In general, species evolve and change in their appearance due to environmental stresses. As the environment changes, so too must those species which inhabit it. Organisms do not simply start changing because they believe it will be better for their offspring millions of years down the line.
Mechanisms such as geographic isolation hasten the evolutionary process by separating two groups of the same organism. Over time, the group which has been isolated will evolve into a completely different species. When the "barrier" is removed, the new species has changed so much from it's ancestral group that the two no longer interbreed.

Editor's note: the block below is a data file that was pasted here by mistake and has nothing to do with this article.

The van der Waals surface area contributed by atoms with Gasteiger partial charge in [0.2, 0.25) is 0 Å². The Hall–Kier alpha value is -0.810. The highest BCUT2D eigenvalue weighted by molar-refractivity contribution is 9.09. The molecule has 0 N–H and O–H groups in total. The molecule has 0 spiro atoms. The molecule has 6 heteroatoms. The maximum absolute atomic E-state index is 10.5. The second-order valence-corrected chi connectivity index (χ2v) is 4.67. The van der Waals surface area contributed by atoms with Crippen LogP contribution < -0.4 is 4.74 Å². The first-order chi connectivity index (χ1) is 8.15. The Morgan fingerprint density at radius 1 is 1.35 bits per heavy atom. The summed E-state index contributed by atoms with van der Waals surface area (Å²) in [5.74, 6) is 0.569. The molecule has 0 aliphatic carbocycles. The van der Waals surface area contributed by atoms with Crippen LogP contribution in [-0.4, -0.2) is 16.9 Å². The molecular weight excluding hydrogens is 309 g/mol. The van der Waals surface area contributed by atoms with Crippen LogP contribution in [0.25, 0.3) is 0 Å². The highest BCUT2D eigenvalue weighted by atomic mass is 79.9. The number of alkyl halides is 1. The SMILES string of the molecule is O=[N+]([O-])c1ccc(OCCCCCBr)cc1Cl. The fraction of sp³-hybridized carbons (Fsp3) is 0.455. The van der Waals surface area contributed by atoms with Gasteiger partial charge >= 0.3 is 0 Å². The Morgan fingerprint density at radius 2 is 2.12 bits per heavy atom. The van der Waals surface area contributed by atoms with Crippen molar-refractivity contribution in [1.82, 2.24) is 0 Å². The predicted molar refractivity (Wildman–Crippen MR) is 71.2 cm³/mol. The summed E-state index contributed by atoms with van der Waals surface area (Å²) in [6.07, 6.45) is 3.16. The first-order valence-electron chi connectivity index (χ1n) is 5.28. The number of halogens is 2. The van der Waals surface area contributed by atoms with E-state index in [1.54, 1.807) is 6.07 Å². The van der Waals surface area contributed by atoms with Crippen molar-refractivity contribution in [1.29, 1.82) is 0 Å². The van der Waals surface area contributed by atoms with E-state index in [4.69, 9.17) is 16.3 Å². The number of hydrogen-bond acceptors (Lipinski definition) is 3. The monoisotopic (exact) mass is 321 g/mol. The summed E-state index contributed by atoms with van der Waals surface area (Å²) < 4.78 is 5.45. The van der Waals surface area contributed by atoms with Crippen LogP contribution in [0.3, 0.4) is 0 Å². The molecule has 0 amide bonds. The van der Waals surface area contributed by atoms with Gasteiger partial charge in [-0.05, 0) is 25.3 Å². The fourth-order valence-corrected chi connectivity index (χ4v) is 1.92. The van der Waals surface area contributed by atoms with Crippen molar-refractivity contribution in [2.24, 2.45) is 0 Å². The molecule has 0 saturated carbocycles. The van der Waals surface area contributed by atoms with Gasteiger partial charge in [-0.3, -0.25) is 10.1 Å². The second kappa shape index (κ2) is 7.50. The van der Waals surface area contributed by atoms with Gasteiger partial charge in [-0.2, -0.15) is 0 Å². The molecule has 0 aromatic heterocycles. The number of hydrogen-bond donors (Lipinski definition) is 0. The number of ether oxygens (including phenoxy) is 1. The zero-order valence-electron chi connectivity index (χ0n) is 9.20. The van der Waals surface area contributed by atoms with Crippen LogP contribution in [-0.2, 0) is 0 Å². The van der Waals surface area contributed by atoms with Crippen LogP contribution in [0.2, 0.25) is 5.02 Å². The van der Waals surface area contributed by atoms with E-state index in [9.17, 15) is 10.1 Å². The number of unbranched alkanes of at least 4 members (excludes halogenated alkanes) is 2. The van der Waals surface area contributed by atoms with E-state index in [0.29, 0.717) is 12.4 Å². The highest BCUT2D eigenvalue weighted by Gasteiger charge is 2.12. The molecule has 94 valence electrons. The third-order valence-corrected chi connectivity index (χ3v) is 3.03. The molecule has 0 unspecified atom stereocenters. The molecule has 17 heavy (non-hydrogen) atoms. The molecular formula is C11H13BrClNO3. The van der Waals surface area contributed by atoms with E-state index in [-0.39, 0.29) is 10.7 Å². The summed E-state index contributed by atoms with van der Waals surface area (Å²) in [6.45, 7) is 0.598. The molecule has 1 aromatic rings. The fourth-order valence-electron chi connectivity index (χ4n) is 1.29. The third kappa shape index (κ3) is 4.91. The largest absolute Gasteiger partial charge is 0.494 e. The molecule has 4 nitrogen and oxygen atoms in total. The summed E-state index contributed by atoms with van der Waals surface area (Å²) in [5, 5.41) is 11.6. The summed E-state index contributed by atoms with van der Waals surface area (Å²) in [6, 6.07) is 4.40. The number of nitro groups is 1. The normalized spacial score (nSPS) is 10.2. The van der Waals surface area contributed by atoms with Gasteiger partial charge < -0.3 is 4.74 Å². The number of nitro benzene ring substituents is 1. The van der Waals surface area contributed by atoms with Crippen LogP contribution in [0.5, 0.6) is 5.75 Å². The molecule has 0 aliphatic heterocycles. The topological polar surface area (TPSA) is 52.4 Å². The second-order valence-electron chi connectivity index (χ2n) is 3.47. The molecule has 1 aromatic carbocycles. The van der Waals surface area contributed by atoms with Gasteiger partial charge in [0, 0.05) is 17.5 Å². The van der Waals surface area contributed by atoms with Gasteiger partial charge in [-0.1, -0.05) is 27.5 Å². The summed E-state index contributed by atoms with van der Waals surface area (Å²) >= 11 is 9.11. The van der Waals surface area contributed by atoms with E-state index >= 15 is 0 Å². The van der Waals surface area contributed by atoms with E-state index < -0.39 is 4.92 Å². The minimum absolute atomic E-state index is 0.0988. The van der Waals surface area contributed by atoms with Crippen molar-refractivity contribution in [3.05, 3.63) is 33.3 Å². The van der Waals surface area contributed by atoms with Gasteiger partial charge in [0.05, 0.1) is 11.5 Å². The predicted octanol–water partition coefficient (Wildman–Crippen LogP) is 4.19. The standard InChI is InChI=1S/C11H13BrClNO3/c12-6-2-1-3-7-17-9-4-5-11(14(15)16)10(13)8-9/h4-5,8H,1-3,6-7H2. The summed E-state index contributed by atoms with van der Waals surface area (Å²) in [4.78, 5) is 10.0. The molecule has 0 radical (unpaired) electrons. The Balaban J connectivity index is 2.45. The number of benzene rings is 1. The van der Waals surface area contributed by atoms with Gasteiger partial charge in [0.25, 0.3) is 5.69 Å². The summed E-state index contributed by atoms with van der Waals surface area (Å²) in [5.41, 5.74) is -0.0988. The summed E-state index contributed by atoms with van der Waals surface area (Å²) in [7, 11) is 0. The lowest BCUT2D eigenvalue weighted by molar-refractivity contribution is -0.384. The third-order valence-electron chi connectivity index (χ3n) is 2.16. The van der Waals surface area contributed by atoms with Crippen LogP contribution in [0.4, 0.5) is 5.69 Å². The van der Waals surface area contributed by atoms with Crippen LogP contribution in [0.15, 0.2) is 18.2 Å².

Convergent evolution is another mechanism by which species not related to one another develop along similar lines. An example of convergent evolution can be clearly seen in aquatic mammals.
|Dolphins have grown to resemble fish. They are hairless and streamlined, their forelegs have been modified into flippers, and they retain only remnant of their pelvic girdle. The environmental stresses associated with becoming fully aquatic favour this shape, hence the dolphin now looks more like a fish than the four legged creature who went back to the sea so long ago. This concept is very important in the study of human evolution, and will be used here to explain some of our more troublesome morphological differences.|